Of course, what you worry about often reflects what's happening around you, and that was certainly the case when we asked our respondents about their recent experiences. A third of our respondents (34%) have experienced an unauthorised security breach in the past 12 months. Here again, the word "unauthorised" might appear redundant, but because the best way to test procedures is to authorise a security breach, it isn't.

          Viruses are apparently the biggest worry for our respondents, and for good reason: A whopping 44% indicated they had been victims within the last year. External hacking was the only other attack to score in double-digits: 16% reported they had been hit since 2000.

          The rest of the security breaches suffered by companies appear minor in comparison: DoS, website vandalism, physical theft, and system penetration each hit 8% of respondents. Unauthorised insiders affected 7%, and internal hacking 5%, indicating that the threat from inside is nowhere near as dangerous as perceived. Two percent of respondents reported having been victims of fraud or theft of proprietary data within the last year, while exactly one respondent reported theft of transaction data.

          Who's behind all these attacks? Whereas current and former employees were blamed for 9% and 6%, respectively, 39% of respondents indicated they have no idea at all. "Independent hackers" were fingered by almost half (46%) of our respondents, but only a handful pointed at competitors (2%), foreign governments (1%), or political organisations (2%).

          We weren't surprised to see that nearly every respondent uses anti-virus software; today, ignoring the need for anti-virus software may not be criminal, but definitely qualifies as a due-diligence failure.

          Neither were we surprised to see that only 10% use biometric access controls or plan to adopt them in the next 12 months. Almost half (46%) of those use fingerprint verification, with hand geometry and iris recognition far behind at 16% and 15%, respectively, and voice, signature, and facial geometry recognition bringing up the rear at 4% each. We expect companies will be adopting biometric technology at a more rapid pace in the future, as costs come down and the capabilities -- and IT's expertise -- improve.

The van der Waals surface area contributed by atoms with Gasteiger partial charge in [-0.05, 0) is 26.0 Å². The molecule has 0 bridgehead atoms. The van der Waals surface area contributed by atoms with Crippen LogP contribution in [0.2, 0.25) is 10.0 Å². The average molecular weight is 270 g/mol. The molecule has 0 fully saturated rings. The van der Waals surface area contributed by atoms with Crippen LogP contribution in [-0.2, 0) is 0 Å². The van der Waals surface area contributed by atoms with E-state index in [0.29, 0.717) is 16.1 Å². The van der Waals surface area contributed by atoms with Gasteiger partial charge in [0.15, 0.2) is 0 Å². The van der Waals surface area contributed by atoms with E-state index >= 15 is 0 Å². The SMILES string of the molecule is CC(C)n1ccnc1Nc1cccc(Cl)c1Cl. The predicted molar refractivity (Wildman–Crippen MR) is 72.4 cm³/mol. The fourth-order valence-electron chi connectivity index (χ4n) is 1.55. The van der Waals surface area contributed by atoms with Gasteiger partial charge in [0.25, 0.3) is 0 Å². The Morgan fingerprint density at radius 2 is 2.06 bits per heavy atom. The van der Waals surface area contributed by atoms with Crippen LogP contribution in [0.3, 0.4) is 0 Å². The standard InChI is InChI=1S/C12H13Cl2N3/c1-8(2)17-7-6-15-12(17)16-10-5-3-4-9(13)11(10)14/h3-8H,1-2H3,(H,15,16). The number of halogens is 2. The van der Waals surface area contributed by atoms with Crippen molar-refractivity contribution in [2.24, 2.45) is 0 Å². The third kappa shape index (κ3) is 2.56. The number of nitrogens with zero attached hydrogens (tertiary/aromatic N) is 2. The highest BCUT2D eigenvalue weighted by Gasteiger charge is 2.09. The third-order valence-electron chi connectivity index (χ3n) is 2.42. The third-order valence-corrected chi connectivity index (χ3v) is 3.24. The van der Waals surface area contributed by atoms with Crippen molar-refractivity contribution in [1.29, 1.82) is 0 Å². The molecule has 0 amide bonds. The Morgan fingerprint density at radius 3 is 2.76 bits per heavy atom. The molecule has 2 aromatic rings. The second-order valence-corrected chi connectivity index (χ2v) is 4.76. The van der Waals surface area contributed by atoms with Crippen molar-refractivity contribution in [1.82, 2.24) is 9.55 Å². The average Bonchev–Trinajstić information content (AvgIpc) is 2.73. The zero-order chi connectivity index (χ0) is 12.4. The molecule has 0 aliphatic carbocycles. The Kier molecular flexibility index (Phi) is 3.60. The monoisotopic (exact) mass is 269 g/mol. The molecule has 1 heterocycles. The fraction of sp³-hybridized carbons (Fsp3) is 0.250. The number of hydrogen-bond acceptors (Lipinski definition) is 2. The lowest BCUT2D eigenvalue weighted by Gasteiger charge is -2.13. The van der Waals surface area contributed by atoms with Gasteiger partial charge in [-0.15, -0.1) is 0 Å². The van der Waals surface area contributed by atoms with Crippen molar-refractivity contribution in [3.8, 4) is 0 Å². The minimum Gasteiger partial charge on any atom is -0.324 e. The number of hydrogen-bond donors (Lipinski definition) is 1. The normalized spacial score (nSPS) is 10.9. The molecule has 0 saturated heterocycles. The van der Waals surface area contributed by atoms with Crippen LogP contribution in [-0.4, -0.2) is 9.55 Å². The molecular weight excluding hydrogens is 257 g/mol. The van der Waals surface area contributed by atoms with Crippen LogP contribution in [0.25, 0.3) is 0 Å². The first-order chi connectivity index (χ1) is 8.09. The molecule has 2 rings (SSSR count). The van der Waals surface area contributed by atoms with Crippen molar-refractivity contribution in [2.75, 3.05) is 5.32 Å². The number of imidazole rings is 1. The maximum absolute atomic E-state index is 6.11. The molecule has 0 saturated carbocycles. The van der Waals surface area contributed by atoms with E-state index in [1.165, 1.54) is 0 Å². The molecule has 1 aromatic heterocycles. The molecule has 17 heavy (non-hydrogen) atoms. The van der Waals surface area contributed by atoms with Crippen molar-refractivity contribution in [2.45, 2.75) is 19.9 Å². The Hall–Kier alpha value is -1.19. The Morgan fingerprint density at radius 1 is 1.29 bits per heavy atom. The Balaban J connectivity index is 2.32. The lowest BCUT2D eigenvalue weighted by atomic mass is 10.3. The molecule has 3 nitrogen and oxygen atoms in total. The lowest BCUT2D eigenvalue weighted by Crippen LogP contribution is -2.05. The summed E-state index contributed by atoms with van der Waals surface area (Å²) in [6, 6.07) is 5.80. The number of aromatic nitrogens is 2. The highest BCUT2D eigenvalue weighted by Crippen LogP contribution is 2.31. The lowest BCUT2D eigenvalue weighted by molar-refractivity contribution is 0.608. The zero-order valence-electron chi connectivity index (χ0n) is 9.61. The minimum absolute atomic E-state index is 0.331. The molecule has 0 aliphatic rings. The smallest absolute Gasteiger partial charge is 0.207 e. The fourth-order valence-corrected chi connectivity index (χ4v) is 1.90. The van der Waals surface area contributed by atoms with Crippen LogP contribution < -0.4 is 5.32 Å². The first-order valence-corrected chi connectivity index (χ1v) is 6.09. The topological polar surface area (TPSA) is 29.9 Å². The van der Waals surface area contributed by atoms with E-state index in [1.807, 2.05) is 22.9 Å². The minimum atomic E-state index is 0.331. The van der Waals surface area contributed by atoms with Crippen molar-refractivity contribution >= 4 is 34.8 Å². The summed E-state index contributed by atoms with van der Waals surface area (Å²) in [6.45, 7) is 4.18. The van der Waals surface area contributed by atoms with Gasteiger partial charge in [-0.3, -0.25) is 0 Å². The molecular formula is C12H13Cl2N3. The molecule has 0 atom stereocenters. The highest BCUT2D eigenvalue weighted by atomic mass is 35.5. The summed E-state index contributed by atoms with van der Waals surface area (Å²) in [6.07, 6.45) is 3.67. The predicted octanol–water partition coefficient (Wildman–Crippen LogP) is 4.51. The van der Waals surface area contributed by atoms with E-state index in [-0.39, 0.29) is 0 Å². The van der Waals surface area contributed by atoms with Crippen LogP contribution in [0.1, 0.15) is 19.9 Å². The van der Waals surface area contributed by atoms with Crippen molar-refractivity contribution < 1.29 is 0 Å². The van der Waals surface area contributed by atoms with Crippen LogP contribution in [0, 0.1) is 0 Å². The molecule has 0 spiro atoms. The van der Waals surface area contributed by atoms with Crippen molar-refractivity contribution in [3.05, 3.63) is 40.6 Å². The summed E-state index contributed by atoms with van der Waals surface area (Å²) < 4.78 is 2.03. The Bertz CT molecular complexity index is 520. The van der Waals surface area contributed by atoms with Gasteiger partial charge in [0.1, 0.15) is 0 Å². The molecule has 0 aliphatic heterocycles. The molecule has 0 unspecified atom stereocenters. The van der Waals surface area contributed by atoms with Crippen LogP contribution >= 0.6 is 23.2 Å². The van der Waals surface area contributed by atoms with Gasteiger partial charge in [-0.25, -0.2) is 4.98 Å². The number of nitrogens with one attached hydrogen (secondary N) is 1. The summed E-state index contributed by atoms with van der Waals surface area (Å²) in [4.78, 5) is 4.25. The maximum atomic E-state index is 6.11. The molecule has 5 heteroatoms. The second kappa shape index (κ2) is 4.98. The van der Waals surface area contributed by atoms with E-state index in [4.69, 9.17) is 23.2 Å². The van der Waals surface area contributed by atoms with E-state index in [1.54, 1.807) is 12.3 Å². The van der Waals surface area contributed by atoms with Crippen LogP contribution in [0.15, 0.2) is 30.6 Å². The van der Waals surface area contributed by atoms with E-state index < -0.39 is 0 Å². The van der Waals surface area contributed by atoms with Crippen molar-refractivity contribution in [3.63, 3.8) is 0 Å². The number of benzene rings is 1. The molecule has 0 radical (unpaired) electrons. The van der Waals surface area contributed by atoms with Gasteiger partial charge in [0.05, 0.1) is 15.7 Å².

Although outsourcing is always an option, most companies (80%) continue to use in-house resources for IT security functions. This indicates that our respondents generally choose to play their IT security cards close to the vest, no doubt due in part to reluctance to let go of responsibility for such a sensitive area. A little more than half of the respondents (53%) prefer to integrate "best-of-breed" solutions, with only 22% choosing to go with a single source. Although single-sourcing appears to offer the prospect of easier adoption of new security technologies, IT managers are more likely to choose the wiser course of picking the best tool for the job.

          The results of our Security Solutions Survey speak loud and clear. Although IT security is a complex beast, IT managers and their concerns are fairly well-aligned with the reality they face. Naturally, security managers prefer to be safe rather than sorry. It's always better to be overly concerned about plugging holes than to pretend your systems are untouchable until one gets hacked and takes out the business.

          PJ Connolly covers groupware, messaging, networking, operating systems, and security for the InfoWorld Test Centre.